the observer’s handbook for 1978 is the seventieth edition. It has now grown to 128 pages: the predictions of total and grazing lunar occultations have been con­ siderably expanded to cover the whole of Canada and the U.S., and about a dozen other sections have been extensively revised and/or expanded.

I thank all those who contributed to the preparation of the 1978 edition: those whose names appear explicitly in the various sections, those mentioned below, and especially the editorial assistant, John F. A. Perkins. Among the many people who have given freely of their advice and assistance are: R. C. Brooks (an improved version of the sidereal time diagram), Terry Dickinson (further expansion of the important “Planets” section), Vic Gaizauskas (advice on eclipses and solar phenom­ ena), Ian Halliday (advice on planetary and miscellaneous astronomical data), Janet A. Mattei (predictions of Algol and δ Cephei, as well as other variable star information), P. B. Robertson (revision of the “Impact Craters” section), T. Van Flandern (advice and assistance with the expansion of the occultation predictions) and Joe Veverka (advice on planetary satellite data). I also thank Helen S. Hogg and R. P. Van Zandt for their many comments and suggestions, and Rosemary Freeman and Lloyd Higgs for their assistance and support. Once again, the David Dunlap Observatory and Erindale College, University of Toronto, provided much- appreciated financial, technical and moral support for the handbook.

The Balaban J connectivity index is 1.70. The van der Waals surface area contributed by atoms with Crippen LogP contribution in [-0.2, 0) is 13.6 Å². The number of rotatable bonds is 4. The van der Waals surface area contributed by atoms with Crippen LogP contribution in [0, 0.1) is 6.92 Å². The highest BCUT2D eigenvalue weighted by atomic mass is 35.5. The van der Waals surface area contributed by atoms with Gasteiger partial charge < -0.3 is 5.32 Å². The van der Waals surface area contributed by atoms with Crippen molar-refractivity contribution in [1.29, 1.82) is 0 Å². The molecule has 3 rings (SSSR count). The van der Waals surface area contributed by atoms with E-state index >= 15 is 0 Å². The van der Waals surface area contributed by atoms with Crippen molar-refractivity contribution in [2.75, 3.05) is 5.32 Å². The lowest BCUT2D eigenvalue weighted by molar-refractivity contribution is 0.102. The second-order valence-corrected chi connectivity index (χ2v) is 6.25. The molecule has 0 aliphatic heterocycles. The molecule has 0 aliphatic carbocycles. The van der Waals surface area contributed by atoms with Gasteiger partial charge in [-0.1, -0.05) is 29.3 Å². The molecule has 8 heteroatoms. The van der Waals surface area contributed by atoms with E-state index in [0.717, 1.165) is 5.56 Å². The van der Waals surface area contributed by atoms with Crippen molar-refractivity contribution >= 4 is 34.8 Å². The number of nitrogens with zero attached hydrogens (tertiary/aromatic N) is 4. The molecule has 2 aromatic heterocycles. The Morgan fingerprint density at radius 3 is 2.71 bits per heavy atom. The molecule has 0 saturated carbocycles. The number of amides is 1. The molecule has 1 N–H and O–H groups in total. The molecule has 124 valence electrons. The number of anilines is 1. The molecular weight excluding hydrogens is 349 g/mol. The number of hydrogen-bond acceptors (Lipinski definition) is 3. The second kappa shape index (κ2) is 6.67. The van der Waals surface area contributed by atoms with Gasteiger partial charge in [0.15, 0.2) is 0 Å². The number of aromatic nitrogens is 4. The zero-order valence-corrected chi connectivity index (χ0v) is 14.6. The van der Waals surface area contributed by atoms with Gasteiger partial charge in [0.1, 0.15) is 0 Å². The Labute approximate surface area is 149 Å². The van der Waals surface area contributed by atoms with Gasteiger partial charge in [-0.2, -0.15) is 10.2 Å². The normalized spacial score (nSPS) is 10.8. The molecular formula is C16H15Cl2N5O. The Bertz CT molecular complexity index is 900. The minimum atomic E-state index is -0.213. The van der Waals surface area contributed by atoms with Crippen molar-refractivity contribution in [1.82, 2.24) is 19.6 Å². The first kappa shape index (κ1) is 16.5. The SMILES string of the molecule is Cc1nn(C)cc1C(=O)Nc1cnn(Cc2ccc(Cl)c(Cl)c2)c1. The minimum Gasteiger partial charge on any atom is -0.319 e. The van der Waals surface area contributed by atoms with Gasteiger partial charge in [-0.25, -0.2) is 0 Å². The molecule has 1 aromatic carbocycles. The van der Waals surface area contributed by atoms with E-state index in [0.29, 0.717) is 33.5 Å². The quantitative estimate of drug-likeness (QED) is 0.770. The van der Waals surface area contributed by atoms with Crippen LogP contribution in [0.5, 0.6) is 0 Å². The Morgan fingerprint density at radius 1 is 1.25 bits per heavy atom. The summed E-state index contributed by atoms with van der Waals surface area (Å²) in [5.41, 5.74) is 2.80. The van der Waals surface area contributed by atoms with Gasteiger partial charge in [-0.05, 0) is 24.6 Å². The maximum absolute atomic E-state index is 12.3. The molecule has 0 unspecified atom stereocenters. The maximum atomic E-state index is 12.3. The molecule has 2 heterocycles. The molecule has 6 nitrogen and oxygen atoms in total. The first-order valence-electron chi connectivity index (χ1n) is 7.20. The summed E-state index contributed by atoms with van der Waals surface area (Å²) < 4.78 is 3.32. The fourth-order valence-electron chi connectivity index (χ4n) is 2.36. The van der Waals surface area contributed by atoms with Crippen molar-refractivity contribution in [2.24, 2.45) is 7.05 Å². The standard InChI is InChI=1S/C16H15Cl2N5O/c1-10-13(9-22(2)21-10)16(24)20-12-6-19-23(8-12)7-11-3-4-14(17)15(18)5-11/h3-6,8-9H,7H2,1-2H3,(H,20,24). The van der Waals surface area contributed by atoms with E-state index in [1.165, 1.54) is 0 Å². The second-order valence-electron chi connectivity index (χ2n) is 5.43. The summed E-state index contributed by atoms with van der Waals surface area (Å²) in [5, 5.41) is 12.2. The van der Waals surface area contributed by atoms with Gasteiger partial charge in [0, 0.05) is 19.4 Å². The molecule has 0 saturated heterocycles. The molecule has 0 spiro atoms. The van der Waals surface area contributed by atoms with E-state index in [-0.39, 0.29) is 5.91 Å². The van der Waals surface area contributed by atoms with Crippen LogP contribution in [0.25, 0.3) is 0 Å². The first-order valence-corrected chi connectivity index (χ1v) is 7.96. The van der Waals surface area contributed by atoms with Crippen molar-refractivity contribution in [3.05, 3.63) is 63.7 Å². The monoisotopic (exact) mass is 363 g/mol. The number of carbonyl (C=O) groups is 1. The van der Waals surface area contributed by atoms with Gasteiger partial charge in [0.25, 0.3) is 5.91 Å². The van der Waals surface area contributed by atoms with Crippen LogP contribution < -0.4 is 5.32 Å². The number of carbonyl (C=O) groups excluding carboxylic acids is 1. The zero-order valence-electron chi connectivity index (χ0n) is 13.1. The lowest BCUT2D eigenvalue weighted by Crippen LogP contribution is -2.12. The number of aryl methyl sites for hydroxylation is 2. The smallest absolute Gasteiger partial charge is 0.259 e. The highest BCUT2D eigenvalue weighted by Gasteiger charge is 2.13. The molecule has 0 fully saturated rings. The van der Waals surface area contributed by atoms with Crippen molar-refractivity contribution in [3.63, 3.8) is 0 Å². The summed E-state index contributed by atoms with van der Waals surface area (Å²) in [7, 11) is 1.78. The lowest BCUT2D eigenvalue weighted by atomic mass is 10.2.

My indebtedness to H.M. Nautical Almanac Office, and to the American Ephemeris, is even greater than in past years. Leslie Morrison and his colleagues at H.M.N.A.O. provided all of the predictions of total and grazing lunar occultations, well in advance of our publication deadline; Gordon E. Taylor provided the pre­dictions on planetary occultations [I hope that the results of these latter predictions are as exciting as they were in 1977!].

Finally, I must record, with sadness, the death of Dr. John F. Heard in October 1976. He was a major contributor to this handbook, a leader and counsellor of the R.A.S.C. for forty years, and an outstanding figure in Canadian astronomy.

John R. Percy

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